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I have 500 feet of what is described as Cat6 Solid STP Copper Bulk Cable (White)

Here are the full specs

  • CAT6 STP 8-Conductor, Bulk, PVC Jacket, (FTP) Shiedled AWG23, Solid-Bare Copper,(UL/ETL)

  • High-Performance Data Communications Cable for noisy Environment
    Suitable for 550MHz High-Speed Data Applications, Gigabit Ethernet, Fast Ethernet and 155Mbps TP-PMD/CDDI

  • Designed for Indoor Installations (CMR) Riser

  • Category-6 Shielded Twisted Pair (STP) Cable

  • 4-Pair – Easily Identified Color-Striped Pairs

  • 23 AWG Solid Bare Copper Conductors

  • Excellent Attenuation and Crosstalk Characteristics

  • Exceeds EIA/TIA 568 B.2-1

  • UL/cUL or ETL Listed

  • Sequential Length Markings on Jacket

Fantastic

I bought 23 AWG CAT6 plugs with the sled and tray and it just seems as though there is physically not enough room for all the wires to fit. I've been at it for a couple hours and I have not crimped a single cable successfully.I can't get them in to fit.

I've done this with CAT5 and 5E countless times. I've never had this issue before.

Is this a thing known to happen? I know product recommendations are not allowed but is there a spec of plug I should be looking for.

For reference, here is a link to the cable I purchased:

PS: If this doesn't belong here, downvote to oblivion. I'll delete it.

closed as off-topic by Ron Maupin Jul 19 '18 at 1:14

This question appears to be off-topic. The users who voted to close gave this specific reason:

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First, Category-6 cable is not shielded cable, it is specifically UTP (Unshielded Twisted-Pair) cable. All cable categories are defined by ANSI/TIA/EIA, and they are all for UTP. The ISO/IEC defines cable classes (not categories), some of which are for shielded cable, but you must have the corresponding shielded connectors, and you must have an electrically continuous shield from device to device that is grounded, at least, on both ends, otherwise the shielded cable will perform worse than UTP, and it is probably unsuitable for use. Shielding that isn't properly grounded actually exacerbates the problems it is meant to correct.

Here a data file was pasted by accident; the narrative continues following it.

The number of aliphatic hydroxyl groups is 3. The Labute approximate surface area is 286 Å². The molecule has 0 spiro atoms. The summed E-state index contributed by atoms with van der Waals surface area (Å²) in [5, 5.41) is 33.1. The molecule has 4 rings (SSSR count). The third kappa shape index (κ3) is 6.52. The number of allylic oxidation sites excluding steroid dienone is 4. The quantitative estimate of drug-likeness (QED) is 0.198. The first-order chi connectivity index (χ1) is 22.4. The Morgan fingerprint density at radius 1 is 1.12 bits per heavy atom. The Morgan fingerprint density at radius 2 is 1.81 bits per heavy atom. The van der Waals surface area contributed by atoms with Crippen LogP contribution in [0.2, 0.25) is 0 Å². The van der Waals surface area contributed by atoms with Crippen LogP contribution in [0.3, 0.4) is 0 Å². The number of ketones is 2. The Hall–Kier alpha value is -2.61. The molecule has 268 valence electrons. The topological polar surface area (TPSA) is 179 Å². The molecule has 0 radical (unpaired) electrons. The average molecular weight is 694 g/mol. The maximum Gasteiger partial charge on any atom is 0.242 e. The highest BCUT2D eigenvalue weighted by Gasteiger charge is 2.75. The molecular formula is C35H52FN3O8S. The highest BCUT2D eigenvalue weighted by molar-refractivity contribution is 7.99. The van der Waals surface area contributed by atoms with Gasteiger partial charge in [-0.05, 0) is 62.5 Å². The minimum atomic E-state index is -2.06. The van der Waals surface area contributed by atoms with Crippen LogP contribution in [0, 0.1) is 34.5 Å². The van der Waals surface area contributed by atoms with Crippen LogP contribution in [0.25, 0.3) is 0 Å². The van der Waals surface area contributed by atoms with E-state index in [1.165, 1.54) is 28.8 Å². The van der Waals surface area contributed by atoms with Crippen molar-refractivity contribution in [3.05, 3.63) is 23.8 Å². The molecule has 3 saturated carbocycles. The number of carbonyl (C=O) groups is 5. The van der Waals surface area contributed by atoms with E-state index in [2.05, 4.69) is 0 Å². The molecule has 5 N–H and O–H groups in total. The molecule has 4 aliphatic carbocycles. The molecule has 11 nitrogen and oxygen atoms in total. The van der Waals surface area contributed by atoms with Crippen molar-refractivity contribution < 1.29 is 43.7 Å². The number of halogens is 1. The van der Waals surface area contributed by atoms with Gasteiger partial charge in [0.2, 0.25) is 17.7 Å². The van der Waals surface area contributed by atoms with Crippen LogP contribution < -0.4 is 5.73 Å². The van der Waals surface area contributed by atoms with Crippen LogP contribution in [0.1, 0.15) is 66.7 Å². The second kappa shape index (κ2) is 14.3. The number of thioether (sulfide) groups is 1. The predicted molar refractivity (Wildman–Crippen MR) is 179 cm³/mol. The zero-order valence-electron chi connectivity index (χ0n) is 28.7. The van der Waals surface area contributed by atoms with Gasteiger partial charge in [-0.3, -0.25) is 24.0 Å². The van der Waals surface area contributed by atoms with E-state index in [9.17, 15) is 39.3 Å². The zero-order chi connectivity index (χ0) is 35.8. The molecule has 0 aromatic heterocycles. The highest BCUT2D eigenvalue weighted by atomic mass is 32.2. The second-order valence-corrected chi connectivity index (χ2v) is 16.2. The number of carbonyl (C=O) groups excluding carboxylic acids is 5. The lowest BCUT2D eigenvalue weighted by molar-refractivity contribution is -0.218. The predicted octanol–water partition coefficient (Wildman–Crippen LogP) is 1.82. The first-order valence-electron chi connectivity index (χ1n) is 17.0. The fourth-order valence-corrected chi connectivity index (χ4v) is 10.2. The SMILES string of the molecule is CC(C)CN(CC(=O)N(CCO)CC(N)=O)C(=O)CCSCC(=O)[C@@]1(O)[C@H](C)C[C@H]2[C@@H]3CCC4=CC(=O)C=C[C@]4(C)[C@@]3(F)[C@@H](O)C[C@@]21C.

Next, solid-core cable is used for horizontal cable (the cable in the walls) because it is fragile, and it should not be moved very often, if at all. In fact, your description claims it is riser cable, not suitable for connecting with crimped plugs. The UTP plugs for patch cords are designed for stranded cable, and the punch down terminations for solid-core cable are on the wall plates and patch panels.

For your patch cords (what you crimp), you use stranded cable because it is less fragile, although it offers less performance, but the cabling specifications allow you up to 90 meters of solid-core, horizontal cable, and a combined 10 meters of stranded cable (five meters on each end).


I do not mean any disrespect, but because you don't know these things, you really are not qualified to install Category-6 cable. Even experienced cable installers can have trouble getting a Category-6 installation to pass the required Category-6 test suite, and I doubt you have the proper (read very expensive) tester or experience to certify a Category-6 installation.

  • No disrespect taken. I'm just doing this in my house and basically bought the wrong thing due lack of knowledge. Thanks for the good info. – Matt May 18 '17 at 6:19

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